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HomeClassroom ResourcesLesson Plans

Lesson Plan

Taking Photos of Curious George: Exploring Character Through Images

E-mail / Share / Print This Page / Print All Materials (Note: Handouts must be printed separately)

 
Grades K – 2
Lesson Plan Type Standard Lesson
Estimated Time Six 30- to 60-minute sessions
Lesson Author

Deborah Kozdras, Ph.D.

Deborah Kozdras, Ph.D.

Tampa, Florida

Tiffany Hernandez

Tampa, Florida

Publisher

International Reading Association

 

Materials and Technology

Printouts

Websites

Teacher Resources

Preparation

 

MATERIALS AND TECHNOLOGY

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PRINTOUTS

The Adventures of Curious George: Storyboard Screen Sheet

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WEBSITES

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TEACHER RESOURCES

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PREPARATION

1. This lesson will work best if you have access to an LCD projector. If you have a computer with Internet access in your classroom, you should arrange to have the projector hooked up to it for Sessions 1 and 6. If not, arrange to use your school's computer lab during these sessions.

If you don't have access to an LCD projector, you will need to make a transparency of the Blank Sample Web or copy it onto chart paper.

2. Familiarize yourself with the procedure for interactive read-alouds using "Catching the Bug for Reading Through Interactive Read-Alouds."

3. Obtain and familiarize yourself with Curious George by H.A. Rey. Review the list of questions included in Session 1 and add to the list as necessary. Look at the Sample Web for an example of the type of web you will create with students during Session 1.

4. You should also gather multiple copies of other Curious George books. Find all the books listed at Celebrate Reading With Curious George! In between Sessions 1 and 2, you want students to complete reading and discussion of these books with the aim of exploring George's character. You might have students do this working with partners or in small heterogeneous groups. Or, you may choose to have students work with a reading "buddy" from an older grade. You should arrange for reading time and partner or buddy meetings before beginning this lesson.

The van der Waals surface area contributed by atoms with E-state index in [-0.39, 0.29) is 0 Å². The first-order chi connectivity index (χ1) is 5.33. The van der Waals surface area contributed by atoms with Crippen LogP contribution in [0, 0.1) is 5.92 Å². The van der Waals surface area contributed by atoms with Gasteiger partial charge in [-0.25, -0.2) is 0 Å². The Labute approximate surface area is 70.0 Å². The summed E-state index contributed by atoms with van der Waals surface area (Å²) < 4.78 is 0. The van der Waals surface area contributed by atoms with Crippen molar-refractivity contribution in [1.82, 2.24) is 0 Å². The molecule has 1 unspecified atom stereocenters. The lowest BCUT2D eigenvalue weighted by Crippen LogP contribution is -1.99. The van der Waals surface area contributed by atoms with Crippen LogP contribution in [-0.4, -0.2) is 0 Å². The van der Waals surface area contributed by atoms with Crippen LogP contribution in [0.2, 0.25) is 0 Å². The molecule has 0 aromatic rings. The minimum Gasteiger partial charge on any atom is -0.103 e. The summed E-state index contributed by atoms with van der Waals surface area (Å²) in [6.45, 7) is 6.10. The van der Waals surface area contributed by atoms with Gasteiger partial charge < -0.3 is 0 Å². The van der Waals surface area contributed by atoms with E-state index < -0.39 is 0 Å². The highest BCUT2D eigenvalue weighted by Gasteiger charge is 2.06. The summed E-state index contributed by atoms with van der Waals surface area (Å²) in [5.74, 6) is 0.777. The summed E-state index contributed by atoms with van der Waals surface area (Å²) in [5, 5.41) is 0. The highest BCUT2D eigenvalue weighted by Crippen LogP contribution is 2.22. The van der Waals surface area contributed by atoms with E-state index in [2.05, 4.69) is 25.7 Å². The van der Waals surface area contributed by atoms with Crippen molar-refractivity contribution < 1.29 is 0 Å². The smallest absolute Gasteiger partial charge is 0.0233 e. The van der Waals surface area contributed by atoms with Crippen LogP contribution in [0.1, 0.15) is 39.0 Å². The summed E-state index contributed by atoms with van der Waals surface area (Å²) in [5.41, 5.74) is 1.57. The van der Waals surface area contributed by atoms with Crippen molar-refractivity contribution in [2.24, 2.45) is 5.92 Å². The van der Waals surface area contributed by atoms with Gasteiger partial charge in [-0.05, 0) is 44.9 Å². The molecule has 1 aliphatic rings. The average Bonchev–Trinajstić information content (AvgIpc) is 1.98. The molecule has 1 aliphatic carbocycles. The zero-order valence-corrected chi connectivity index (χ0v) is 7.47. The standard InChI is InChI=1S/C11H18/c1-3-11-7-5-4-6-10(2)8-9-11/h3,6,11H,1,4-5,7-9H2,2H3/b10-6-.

5. Visit and familiarize yourself with the ReadWriteThink Webbing Tool. Add it to the Favorites list on the computer you will be using to demonstrate with students.

6. After reading Curious George books, students will be taking pictures to make their own Curious George "book" in Photo Story 3, Windows Movie Maker, or PowerPoint. Arrange to use a camera (preferably digital) during Session 3. You will also need either a stuffed monkey to use in your Curious George photographs, or some kind of cardboard cutout of him that you can pose.

You will be taking pictures all around your school and playground. As a courtesy, you may wish to send an e-mail or note to teachers and other staff to let them know about the timing and objective of this lesson. Some teachers will close their doors so you do not disturb them, while others will welcome you to visit their classrooms. Office and custodial staff usually enjoy these visits by students but will appreciate the advance warning.